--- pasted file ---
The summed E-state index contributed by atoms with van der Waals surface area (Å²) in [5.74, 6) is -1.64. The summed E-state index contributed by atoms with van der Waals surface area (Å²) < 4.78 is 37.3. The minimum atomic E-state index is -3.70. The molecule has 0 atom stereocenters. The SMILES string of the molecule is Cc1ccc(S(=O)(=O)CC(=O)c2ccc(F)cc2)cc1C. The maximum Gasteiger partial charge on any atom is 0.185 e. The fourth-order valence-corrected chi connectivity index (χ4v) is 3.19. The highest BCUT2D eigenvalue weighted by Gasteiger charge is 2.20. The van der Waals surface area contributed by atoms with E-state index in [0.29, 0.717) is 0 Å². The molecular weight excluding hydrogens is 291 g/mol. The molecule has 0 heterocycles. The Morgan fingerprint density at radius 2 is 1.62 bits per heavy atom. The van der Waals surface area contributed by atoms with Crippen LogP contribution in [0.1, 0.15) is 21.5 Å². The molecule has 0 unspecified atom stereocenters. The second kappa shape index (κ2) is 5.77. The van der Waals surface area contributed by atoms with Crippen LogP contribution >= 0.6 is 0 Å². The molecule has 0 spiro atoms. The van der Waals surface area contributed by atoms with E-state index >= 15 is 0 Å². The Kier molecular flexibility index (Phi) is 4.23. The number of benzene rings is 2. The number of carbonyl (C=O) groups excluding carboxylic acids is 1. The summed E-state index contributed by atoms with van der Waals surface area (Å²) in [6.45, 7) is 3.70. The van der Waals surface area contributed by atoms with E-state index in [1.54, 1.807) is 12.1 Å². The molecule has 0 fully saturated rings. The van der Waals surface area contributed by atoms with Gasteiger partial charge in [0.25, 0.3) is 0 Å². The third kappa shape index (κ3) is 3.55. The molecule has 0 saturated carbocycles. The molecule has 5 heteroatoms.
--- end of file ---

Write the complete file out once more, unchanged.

The summed E-state index contributed by atoms with van der Waals surface area (Å²) in [5.74, 6) is -1.64. The summed E-state index contributed by atoms with van der Waals surface area (Å²) < 4.78 is 37.3. The minimum atomic E-state index is -3.70. The molecule has 0 atom stereocenters. The SMILES string of the molecule is Cc1ccc(S(=O)(=O)CC(=O)c2ccc(F)cc2)cc1C. The maximum Gasteiger partial charge on any atom is 0.185 e. The fourth-order valence-corrected chi connectivity index (χ4v) is 3.19. The highest BCUT2D eigenvalue weighted by Gasteiger charge is 2.20. The van der Waals surface area contributed by atoms with E-state index in [0.29, 0.717) is 0 Å². The molecular weight excluding hydrogens is 291 g/mol. The molecule has 0 heterocycles. The Morgan fingerprint density at radius 2 is 1.62 bits per heavy atom. The van der Waals surface area contributed by atoms with Crippen LogP contribution in [0.1, 0.15) is 21.5 Å². The molecule has 0 unspecified atom stereocenters. The second kappa shape index (κ2) is 5.77. The van der Waals surface area contributed by atoms with Crippen LogP contribution >= 0.6 is 0 Å². The molecule has 0 spiro atoms. The van der Waals surface area contributed by atoms with E-state index >= 15 is 0 Å². The Kier molecular flexibility index (Phi) is 4.23. The number of benzene rings is 2. The number of carbonyl (C=O) groups excluding carboxylic acids is 1. The summed E-state index contributed by atoms with van der Waals surface area (Å²) in [6.45, 7) is 3.70. The van der Waals surface area contributed by atoms with E-state index in [1.54, 1.807) is 12.1 Å². The molecule has 0 fully saturated rings. The van der Waals surface area contributed by atoms with Gasteiger partial charge in [0.25, 0.3) is 0 Å². The third kappa shape index (κ3) is 3.55. The molecule has 0 saturated carbocycles. The molecule has 5 heteroatoms.